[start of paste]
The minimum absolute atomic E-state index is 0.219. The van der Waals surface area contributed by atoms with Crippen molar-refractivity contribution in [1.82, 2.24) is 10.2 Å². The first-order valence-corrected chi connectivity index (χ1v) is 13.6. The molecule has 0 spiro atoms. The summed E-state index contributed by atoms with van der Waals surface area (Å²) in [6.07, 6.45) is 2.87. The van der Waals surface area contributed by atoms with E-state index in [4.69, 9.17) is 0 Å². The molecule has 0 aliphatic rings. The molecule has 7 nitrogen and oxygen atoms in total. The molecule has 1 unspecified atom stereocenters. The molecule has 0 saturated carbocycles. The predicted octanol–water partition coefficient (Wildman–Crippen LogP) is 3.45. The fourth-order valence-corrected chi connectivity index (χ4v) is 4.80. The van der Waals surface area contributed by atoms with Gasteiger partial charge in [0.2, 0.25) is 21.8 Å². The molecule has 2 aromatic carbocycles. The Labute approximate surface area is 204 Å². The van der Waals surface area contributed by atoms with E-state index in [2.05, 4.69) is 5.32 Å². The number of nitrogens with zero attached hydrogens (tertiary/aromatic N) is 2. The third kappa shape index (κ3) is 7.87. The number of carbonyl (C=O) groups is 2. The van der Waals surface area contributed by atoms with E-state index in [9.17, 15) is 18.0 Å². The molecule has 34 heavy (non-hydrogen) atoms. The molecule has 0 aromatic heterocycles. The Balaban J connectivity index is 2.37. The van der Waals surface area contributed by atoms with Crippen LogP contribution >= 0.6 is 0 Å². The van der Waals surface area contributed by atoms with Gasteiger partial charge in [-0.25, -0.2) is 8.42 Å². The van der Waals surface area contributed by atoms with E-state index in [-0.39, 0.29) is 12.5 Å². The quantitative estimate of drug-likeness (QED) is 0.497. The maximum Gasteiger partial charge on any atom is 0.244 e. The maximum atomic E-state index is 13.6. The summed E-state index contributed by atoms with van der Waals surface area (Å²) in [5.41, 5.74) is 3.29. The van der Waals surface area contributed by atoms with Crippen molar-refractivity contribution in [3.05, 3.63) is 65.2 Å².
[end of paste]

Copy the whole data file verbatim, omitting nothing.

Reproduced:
The minimum absolute atomic E-state index is 0.219. The van der Waals surface area contributed by atoms with Crippen molar-refractivity contribution in [1.82, 2.24) is 10.2 Å². The first-order valence-corrected chi connectivity index (χ1v) is 13.6. The molecule has 0 spiro atoms. The summed E-state index contributed by atoms with van der Waals surface area (Å²) in [6.07, 6.45) is 2.87. The van der Waals surface area contributed by atoms with E-state index in [4.69, 9.17) is 0 Å². The molecule has 0 aliphatic rings. The molecule has 7 nitrogen and oxygen atoms in total. The molecule has 1 unspecified atom stereocenters. The molecule has 0 saturated carbocycles. The predicted octanol–water partition coefficient (Wildman–Crippen LogP) is 3.45. The fourth-order valence-corrected chi connectivity index (χ4v) is 4.80. The van der Waals surface area contributed by atoms with Gasteiger partial charge in [0.2, 0.25) is 21.8 Å². The molecule has 2 aromatic carbocycles. The Labute approximate surface area is 204 Å². The van der Waals surface area contributed by atoms with E-state index in [2.05, 4.69) is 5.32 Å². The number of nitrogens with zero attached hydrogens (tertiary/aromatic N) is 2. The third kappa shape index (κ3) is 7.87. The number of carbonyl (C=O) groups is 2. The van der Waals surface area contributed by atoms with E-state index in [9.17, 15) is 18.0 Å². The molecule has 34 heavy (non-hydrogen) atoms. The molecule has 0 aromatic heterocycles. The Balaban J connectivity index is 2.37. The van der Waals surface area contributed by atoms with Crippen LogP contribution >= 0.6 is 0 Å². The van der Waals surface area contributed by atoms with Gasteiger partial charge in [-0.25, -0.2) is 8.42 Å². The van der Waals surface area contributed by atoms with E-state index in [-0.39, 0.29) is 12.5 Å². The quantitative estimate of drug-likeness (QED) is 0.497. The maximum Gasteiger partial charge on any atom is 0.244 e. The maximum atomic E-state index is 13.6. The summed E-state index contributed by atoms with van der Waals surface area (Å²) in [5.41, 5.74) is 3.29. The van der Waals surface area contributed by atoms with Crippen molar-refractivity contribution in [3.05, 3.63) is 65.2 Å².